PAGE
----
The Cold War
During the Cold War the United States and the Soviet Union became engaged in a nuclear arms race. They both spent billions and billions of dollars trying to build up huge stockpiles of nuclear weapons. Near the end of the Cold War the Soviet Union was spending around 27% of its total gross national product on the military. This was crippling to their economy and helped to bring an end to the Cold War.
Soviet and United States build up of nuclear weapons
The Nuclear Bomb
The United States was the first to develop nuclear weapons through the Manhattan Project during World War II. The US ended the war with Japan by dropping nuclear bombs on the cities of Hiroshima and Nagasaki.
Nuclear bombs are extremely powerful weapons that can destroy an entire city and kill tens of thousands of people. The only time nuclear weapons have been used in war was at the end of World War II against Japan. The Cold War was predicated on the fact that neither side wanted to engage in a nuclear war that could destroy much of the civilized world.
Start of the Arms Race
On August 29, 1949 the Soviet Union successfully tested its first atomic bomb. The world was shocked. They did not think the Soviet Union was this far along in their nuclear development. The Arms Race had begun.
In 1952 the United States detonated the first hydrogen bomb. This was an even more powerful version of the nuclear bomb. The Soviets followed up by exploding their first hydrogen bomb in 1953.
In the 1950s both countries worked on developing Intercontinental Ballistic Missiles or ICBMs. These missiles could be launched from long range, as far away as 3,500 miles.
As both sides continued to develop new and more powerful weapons, the fear of what would happen if war broke out spread throughout the world. Militaries began to work on defenses such as large radar arrays to tell if a missile had been launched. They also worked on defense missiles that could shoot down ICBMs.
At the same time people built bomb shelters and underground bunkers where they could hide in the case of nuclear attack. Deep underground facilities were built for high ranking government officials where they could reside safely.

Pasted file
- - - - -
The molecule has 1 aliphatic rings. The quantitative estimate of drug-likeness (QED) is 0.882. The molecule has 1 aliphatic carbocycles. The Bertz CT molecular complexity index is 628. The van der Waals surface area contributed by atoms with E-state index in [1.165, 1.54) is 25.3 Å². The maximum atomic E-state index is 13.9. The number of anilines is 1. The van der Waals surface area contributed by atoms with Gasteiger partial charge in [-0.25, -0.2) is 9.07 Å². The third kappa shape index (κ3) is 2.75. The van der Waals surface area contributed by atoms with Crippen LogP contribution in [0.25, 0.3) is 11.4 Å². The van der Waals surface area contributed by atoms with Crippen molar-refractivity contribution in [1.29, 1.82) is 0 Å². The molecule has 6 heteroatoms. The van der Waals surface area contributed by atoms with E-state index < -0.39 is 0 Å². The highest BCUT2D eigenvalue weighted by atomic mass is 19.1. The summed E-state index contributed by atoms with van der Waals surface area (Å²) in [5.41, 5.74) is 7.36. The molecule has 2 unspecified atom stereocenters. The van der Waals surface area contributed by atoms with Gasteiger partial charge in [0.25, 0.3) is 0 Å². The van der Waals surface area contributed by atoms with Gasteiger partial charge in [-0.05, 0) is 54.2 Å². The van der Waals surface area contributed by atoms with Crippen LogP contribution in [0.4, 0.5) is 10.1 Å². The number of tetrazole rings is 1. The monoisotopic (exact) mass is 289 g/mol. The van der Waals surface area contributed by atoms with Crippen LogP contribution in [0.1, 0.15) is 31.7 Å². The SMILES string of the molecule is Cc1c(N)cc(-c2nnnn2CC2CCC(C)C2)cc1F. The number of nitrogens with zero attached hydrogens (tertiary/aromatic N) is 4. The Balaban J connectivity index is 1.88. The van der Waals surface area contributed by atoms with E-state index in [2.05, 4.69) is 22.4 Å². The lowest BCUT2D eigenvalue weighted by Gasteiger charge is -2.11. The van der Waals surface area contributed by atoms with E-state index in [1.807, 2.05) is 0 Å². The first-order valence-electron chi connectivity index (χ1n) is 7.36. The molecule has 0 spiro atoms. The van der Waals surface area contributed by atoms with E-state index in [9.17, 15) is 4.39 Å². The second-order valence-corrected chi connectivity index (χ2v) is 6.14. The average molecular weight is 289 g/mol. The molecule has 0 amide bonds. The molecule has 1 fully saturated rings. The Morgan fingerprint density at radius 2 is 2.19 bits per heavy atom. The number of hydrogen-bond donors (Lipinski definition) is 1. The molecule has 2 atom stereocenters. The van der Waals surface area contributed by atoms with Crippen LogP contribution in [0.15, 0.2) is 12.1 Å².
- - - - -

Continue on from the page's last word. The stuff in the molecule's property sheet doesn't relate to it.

Mutual Assured Destruction
One of the major factors in the Cold War was termed Mutual Assured Destruction or MAD. This meant that both countries could destroy the other country in the case of attack. It wouldn't matter how successful the first strike was, the other side could still retaliate and destroy the country which first attacked. For this reason, neither side ever used nuclear weapons. The cost was too high.
Photo by Unknown
Other Countries Involved
During the Cold War, three other nations also developed the nuclear bomb and had their own nuclear weapons. These included Great Britain, France, and the People's Republic of China.
Détente and Arms Reduction Talks
As the Arms Race heated up, it became very expensive for both countries. In the early 1970s both sides realized that something had to give. The two sides began to talk and take a softer line towards each other. This easing of relations was called détente.
In order to try and slow down the Arms Race, the countries agreed to reduce arms through the SALT I and SALT II agreements. SALT stood for Strategic Arms Limitation Talks.
End of the Arms Race
For the most part, the Arms Race came to an end with the collapse of the Soviet Union at the end of the Cold War in 1991.
Interesting Facts About the Arms Race
- The Manhattan Project was top secret, even Vice President Truman didn't learn about it until he became president. However, Soviet Union leader Joseph Stalin's spies were so good, he knew all about it.
- The US B-52 bomber could fly 6,000 miles and deliver a nuclear bomb.
- It is estimated that by 1961 there were enough nuclear bombs built to destroy the world.
- Today India, Pakistan, North Korea, and Israel also have nuclear capability.
To learn more about the Cold War:
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People of the Cold War
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